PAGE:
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MIGRATE-N citations - January 2011 Erik W. Bloomquist, Philippe Lemey, and Marc A. Three roads diverged? Routes to phylogeographic inference. TRENDS IN ECOLOGY & EVOLUTION, 25(11):626-632, NOV 2010.
Phylogeographic methods facilitate inference of the geographical history of genetic lineages. Recent examples explore human migration and the origins of viral pandemics.
There is longstanding disagreement over the use and validity of certain phylogeographic inference methodologies. In this paper, we highlight three distinct frameworks for phylogeographic inference to give a taste of this disagreement. Each of the three approaches presents a different viewpoint on phylogeography, most fundamentally on how we view the relationship between the inferred history of a sample and the history of the population the sample is embedded in. Satisfactory resolution of this relationship between history of the tree and history of the population remains a challenge for all but the most trivial models of phylogeographic processes. Intriguingly, we believe that some recent methods that entirely avoid inference about the history of the population will eventually help to reach a resolution.
Matthew C. Brandley, Tim J. Guiher, R. Alexander Pyron, Christopher T. Winne, and Frank T. Does dispersal across an aquatic geographic barrier obscure phylogeographic structure in the diamond-backed watersnake (Nerodia rhombifer)? MOLECULAR PHYLOGENETICS AND EVOLUTION, 57(2):552-560, NOV 2010.
The impact of barriers to dispersal and gene flow is often inferred to be the primary cause of lineage divergence and phylogeographic structure in terrestrial organisms. In particular, the Mississippi River has been implicated as a barrier to gene flow in many species, including aquatic taxa. However, if barriers are permeable to organisms, then phylogeographic structure may be difficult to detect due to gene flow between lineages. Using time-calibrated Bayesian phylogenetic analyses of mtDNA, and phylogeographic coalescent simulations, we determine if the Mississippi River operates as a barrier to gene flow in the aquatic diamond-backed watersnake (Nerodia rhombifer). The phylogenetic analyses support a basal division within N. Rhombifer mtDNA lineages that coincides with populations generally east and west of the Mississippi River.
These results, and that of the divergence dating analyses, therefore suggest that the river was a significant barrier to gene flow in the Pleistocene similar to 1.4 million years ago, presumably during an interglacial period when the river was much wider. However, we also detect western haplotypes in the eastern clade, and vice versa, thereby indicating that this barrier has not been complete. Nonetheless, the coalescent simulations that account for limited migration suggest that the Mississippi River was an important feature that shaped the phylogeographic history of this aquatic snake in the USA despite limited gene flow. (C) 2010 Elsevier Inc. All rights reserved.
Melania E. Cristescu, Sarah J. Adamowicz, James J. Vaillant, and Douglas G. Ancient lakes revisited: from the ecology to the genetics of speciation. MOLECULAR ECOLOGY, 19(22):4837-4851, NOV 2010. Explosive speciation in ancient lakes has fascinated biologists for centuries and has inspired classical work on the tempo and modes of speciation.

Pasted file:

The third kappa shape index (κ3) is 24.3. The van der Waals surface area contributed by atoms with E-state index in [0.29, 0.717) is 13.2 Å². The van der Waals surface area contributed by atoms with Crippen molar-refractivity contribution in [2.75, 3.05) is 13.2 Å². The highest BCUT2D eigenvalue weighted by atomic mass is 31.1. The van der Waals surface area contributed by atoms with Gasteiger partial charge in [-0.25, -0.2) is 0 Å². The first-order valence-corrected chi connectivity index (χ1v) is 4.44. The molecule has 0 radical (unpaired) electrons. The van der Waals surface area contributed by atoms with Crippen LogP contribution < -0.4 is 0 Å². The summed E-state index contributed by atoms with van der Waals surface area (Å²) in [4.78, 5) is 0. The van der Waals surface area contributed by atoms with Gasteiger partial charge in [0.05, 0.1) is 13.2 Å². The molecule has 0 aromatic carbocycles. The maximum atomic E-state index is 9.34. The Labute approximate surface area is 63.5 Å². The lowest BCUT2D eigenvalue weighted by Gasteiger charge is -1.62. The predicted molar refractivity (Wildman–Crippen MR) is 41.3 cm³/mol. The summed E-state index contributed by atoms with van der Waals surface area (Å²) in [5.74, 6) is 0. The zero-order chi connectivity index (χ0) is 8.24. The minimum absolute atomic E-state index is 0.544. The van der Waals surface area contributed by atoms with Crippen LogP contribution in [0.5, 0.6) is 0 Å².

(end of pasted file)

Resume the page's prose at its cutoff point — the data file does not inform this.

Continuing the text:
Considerable attention has been directed towards the extrinsic forces of speciation-the geological, geographical and ecological peculiarities of ancient lakes. Recently, there has been a resurgence of interest in the intrinsic nature of these radiations, the biological characteristics conducive to speciation. While new species are thought to arise mainly by the gradual enhancement of reproductive isolation among geographically isolated populations, ancient lakes provide little evidence for a predominant role of geography in speciation. Recent phylogenetic work provides strong evidence that multiple colonization waves were followed by parallel intralacustrine radiations that proceeded at relatively rapid rates despite long-term gene flow through hybridization and introgression. Several studies suggest that hybridization itself might act as a key evolutionary mechanism by triggering major genomic reorganization/revolution and enabling the colonization of new ecological niches in ancient lakes. These studies propose that hybridization is not only of little impediment to diversification but could act as an important force in facilitating habitat transitions, promoting postcolonization adaptations and accelerating diversification. Emerging ecological genomic approaches are beginning to shed light on the long-standing evolutionary dilemma of speciation in the face of gene flow.
We propose an integrative programme for future studies on speciation in ancient lakes. Haasl and Bret A. The Number of Alleles at a Microsatellite Defines the Allele Frequency Spectrum and Facilitates Fast Accurate Estimation of theta. MOLECULAR BIOLOGY AND EVOLUTION, 27(12):2702-2715, DEC 2010. Theoretical work focused on microsatellite variation has produced a number of important results, including the expected distribution of repeat sizes and the expected squared difference in repeat size between two randomly selected samples. However, closed-form expressions for the sampling distribution and frequency spectrum of microsatellite variation have not been identified.